Letters to the editor - Feb. 13, 2015

Kids’ fundraise for nonprofits

Can you be 60 years old and still be stunned by the youth of our community? I surely was, and representatives from six other nonprofits were, too. Duniway Middle School leadership students honored the organizations we represent last week.

Executive directors, board members and managers from nonprofits were ushered into a classroom, along with parents. The room darkened as seven groups of five students stood in front. Each gave a Power Point presentation and told us of their experiences, successes and failures trying to raise money for their favorite charities.

It was amazing to hear youth sympathize with families’ anguish when loved ones were suffering from cancer at Willamette Valley Cancer Center. They spoke of a Shih Tzu dog named Bam Bam and kittens abandoned on roadsides finding forever homes at Homeward Bound Pets, of their relationship with Carmen Banke of See Ya Later Foundation and its mission to inspire youth and encourage families, of volunteering for YCAP and The Soup Kitchen at St. Barnabas, where they learned how too many families can’t make food budgets last to the end of the month. Realizing that diapers were desperately needed for A Family Place clients, they arranged for numerous bags of diapers to be donated. More than 300 stuffed animals were given to Juliette’s House, where young children receive help in extremely trying times.

It was heartwarming and, at times, difficult to hear students talk about proposed fundraisers or projects that were never realized. Yet their enthusiasm and determination were remarkable. They laughed, teared up and thanked their wonderful teacher, Maria Drennen, for her guidance and skills.

Even with failures, they succeeded in their goals.

Teams raised more than $3,000, which they distributed to the seven nonprofits. Homeward Bound Pets received $525.63. My hat is off to these future leaders of our community!

Dawn Vyette Witt, executive director

Homeward Bound Pets Adoption Shelter



Ideology endangers residents

Yamhill County Commissioner Allen Springer is giddy over the fact that he chairs a three-member board, all of whom are conservative. “That’s a tremendous … foothold for the citizens … .We can work from that foothold and gain ground, and that’s really what the purpose is.”

Really! The purpose of being elected county commissioner is to spread conservative ideology?

It is unseemly for public officials to use their offices as bully pulpits to broadcast their ideology. Their purpose is to govern, securing the health and safety of their constituents.

Let’s see what this conservative board has wrought in the few months since they took office:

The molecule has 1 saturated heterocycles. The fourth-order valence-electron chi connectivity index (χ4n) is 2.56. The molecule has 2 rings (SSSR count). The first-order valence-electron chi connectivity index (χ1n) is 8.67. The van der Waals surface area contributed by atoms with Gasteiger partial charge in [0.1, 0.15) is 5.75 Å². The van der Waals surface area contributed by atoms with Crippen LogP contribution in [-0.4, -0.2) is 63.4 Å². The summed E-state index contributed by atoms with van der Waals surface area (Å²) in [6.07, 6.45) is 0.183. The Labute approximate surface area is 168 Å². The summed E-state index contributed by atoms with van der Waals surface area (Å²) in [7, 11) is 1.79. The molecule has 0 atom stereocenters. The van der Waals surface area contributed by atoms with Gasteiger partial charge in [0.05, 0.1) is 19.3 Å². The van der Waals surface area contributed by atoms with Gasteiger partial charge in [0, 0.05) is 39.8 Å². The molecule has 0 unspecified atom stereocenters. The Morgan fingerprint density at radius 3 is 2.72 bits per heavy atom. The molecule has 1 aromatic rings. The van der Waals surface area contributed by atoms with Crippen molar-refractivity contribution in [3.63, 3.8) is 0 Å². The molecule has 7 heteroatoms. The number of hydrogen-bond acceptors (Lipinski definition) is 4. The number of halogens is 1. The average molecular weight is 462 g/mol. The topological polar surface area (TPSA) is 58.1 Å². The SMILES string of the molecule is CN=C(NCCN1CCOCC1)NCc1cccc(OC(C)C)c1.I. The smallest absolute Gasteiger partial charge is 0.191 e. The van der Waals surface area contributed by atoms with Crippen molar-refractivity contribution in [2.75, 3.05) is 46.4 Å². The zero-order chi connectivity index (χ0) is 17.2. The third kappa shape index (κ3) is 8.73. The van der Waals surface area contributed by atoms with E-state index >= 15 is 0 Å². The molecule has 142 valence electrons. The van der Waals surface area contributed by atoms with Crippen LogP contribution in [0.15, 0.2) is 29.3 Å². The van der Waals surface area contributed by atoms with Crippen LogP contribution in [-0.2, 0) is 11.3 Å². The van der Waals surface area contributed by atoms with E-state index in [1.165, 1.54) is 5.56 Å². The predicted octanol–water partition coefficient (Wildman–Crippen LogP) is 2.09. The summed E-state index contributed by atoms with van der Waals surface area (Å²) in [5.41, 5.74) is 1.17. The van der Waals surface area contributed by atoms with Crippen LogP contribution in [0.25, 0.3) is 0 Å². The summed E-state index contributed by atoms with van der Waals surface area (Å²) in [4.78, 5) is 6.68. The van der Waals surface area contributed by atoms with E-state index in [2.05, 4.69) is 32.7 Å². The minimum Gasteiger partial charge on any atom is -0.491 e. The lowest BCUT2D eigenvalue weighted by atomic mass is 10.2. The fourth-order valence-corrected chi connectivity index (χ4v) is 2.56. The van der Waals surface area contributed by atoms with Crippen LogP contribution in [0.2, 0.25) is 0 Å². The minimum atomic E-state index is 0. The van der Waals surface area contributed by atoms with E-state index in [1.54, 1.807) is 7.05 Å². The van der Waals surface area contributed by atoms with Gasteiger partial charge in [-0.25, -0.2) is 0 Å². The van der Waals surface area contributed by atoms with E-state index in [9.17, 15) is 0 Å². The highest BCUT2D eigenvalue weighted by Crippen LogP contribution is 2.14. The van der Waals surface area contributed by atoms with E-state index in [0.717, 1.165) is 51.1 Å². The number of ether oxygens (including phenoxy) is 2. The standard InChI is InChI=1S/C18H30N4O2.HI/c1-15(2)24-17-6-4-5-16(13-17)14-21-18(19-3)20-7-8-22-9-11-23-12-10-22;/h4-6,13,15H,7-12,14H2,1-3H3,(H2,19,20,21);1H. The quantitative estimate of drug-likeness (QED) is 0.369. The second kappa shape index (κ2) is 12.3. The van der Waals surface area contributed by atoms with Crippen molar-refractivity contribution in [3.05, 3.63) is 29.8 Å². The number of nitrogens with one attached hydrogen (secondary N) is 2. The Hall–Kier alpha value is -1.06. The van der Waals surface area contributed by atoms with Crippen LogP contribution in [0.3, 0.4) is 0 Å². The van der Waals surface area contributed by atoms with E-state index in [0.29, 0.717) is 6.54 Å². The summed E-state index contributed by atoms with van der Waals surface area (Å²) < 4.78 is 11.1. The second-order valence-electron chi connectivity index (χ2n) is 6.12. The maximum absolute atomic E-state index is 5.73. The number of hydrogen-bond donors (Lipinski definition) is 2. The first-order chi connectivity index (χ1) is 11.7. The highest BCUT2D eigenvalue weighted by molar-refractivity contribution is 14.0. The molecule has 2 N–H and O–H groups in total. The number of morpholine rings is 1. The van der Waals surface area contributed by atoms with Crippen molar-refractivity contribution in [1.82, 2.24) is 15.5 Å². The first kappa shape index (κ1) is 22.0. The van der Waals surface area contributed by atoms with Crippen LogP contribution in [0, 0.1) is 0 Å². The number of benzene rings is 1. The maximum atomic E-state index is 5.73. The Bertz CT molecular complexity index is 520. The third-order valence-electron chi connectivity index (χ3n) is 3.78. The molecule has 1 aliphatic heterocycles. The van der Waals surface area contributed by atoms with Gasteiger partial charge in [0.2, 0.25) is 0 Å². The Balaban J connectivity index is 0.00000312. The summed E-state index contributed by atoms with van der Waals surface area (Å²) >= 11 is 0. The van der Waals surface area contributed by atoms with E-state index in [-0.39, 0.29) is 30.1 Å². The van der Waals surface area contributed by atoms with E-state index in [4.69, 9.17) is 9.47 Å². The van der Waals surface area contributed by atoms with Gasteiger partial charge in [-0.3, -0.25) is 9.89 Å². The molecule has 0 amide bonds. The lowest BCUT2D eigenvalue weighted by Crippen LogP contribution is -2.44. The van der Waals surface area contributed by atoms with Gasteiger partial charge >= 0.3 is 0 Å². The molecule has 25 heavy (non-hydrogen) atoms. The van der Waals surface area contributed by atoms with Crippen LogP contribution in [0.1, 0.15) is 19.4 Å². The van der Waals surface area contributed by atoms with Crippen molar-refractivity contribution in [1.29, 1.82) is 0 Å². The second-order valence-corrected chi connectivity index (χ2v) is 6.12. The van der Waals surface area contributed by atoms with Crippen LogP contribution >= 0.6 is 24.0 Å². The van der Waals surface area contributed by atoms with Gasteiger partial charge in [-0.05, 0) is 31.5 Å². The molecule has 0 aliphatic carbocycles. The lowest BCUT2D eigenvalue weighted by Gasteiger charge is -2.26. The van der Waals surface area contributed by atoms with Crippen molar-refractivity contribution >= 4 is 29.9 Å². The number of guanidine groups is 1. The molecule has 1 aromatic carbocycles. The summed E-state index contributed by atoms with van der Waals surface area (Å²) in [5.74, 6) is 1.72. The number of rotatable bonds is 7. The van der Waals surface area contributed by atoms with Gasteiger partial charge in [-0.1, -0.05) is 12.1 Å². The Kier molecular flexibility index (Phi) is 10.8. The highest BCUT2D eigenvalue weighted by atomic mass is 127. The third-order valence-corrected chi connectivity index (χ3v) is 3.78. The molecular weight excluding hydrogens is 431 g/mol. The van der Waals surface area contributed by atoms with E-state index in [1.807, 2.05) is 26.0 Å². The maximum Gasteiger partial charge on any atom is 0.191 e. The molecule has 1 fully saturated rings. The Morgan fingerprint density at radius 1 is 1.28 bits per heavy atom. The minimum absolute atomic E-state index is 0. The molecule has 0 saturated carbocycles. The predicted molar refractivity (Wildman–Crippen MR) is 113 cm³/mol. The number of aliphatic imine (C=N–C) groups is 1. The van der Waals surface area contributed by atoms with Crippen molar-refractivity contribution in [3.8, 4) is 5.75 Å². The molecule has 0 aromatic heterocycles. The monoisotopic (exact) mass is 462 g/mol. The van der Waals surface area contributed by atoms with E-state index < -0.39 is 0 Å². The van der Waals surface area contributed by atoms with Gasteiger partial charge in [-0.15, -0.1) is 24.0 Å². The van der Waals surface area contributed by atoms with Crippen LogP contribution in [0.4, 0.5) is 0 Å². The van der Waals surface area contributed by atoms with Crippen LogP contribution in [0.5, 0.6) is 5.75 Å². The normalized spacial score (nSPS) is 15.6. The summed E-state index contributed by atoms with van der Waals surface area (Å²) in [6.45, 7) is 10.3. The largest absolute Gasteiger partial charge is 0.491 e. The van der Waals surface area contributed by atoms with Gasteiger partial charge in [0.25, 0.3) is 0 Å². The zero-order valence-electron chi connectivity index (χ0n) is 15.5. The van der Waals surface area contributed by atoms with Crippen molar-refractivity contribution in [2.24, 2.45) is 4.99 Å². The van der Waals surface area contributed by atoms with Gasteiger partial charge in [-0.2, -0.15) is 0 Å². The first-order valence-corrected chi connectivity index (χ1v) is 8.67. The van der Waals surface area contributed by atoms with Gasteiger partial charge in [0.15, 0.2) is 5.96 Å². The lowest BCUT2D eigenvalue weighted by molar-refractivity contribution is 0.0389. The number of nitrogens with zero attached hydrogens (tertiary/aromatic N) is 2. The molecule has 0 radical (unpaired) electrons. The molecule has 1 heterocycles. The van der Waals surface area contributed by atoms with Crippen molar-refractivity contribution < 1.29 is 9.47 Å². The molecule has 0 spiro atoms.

1. They took a stance against the health of their constituents, passing a resolution against renewing the federal Clean Water Act. 2. They took a stance against the safety of their constituents, passing a resolution against Oregon expanding background checks on the sale of guns.

3. They took a stance for conservative Christianity, opening public meetings with prayer and bible reading. 4. One commissioner (Mary Starrett) took a stance against constituents’ enjoyment of nature, voting against funding for the rails to trails program.

5. They took a stance against the safety of their constituents, opposing a plan to put the 911 communication system on a sound financial footing.

Oh my! What a sorry mess!

What really smokes my socks is that taxpayers’ money is being used to underwrite this barrage of conservative ideology.

Robert E. Mason



Not that big a polluter

The News-Register’s front-page headline describing Cascade Steel as a “top polluter” is somewhat misleading. It’s like saying a runner who placed 74th in the Boston Marathon was one of the top runners.

One has to read the whole article to see that Cascade Steel is obviously doing an admirable job of contributing to the local economy and controlling its manufacturing waste.

Not all people would agree, as indicated by comments uttered by Mary Peveto, the executive director of Neighbors for Clean Air in Portland. Perhaps Peveto should stick her nose in the toxic plume that emanates from Riverbend Landfill on a daily basis, caused by Metro-area garbage.

Peveto and her ilk run around like Chicken Little crying, “The sky is falling.” She crows about the fact that there’s a school 1.5 miles from the plant. Oh, my!

Their time and energy would be better spent coming up with common-sense solutions to help employers such as Cascade Steel improve their efficiencies in manufacturing or ways to use their waste byproducts.

Increased regulations will lead only to manufacturing facilities closing and moving elsewhere, leaving their employees and communities more dependent on the ever-growing welfare state.

Steve Sommerfeld



We’re the militia

A couple of letters to the editor (News-Register Readers’ Forum, Jan. 31) bring up the militia clause of the Second Amendment. George Mason, who wrote the Virginia Declaration of Rights, which was the model for the Bill of Rights, had this to say on the subject: “I ask, sir, what is the militia? It is the whole people, except for a few public officials.”

Recent events in France and England demonstrate that even the strictest gun control laws do not keep firearms out of the hands of criminals. As for calling 911, that is what you do after something has happened.

Alan Olsen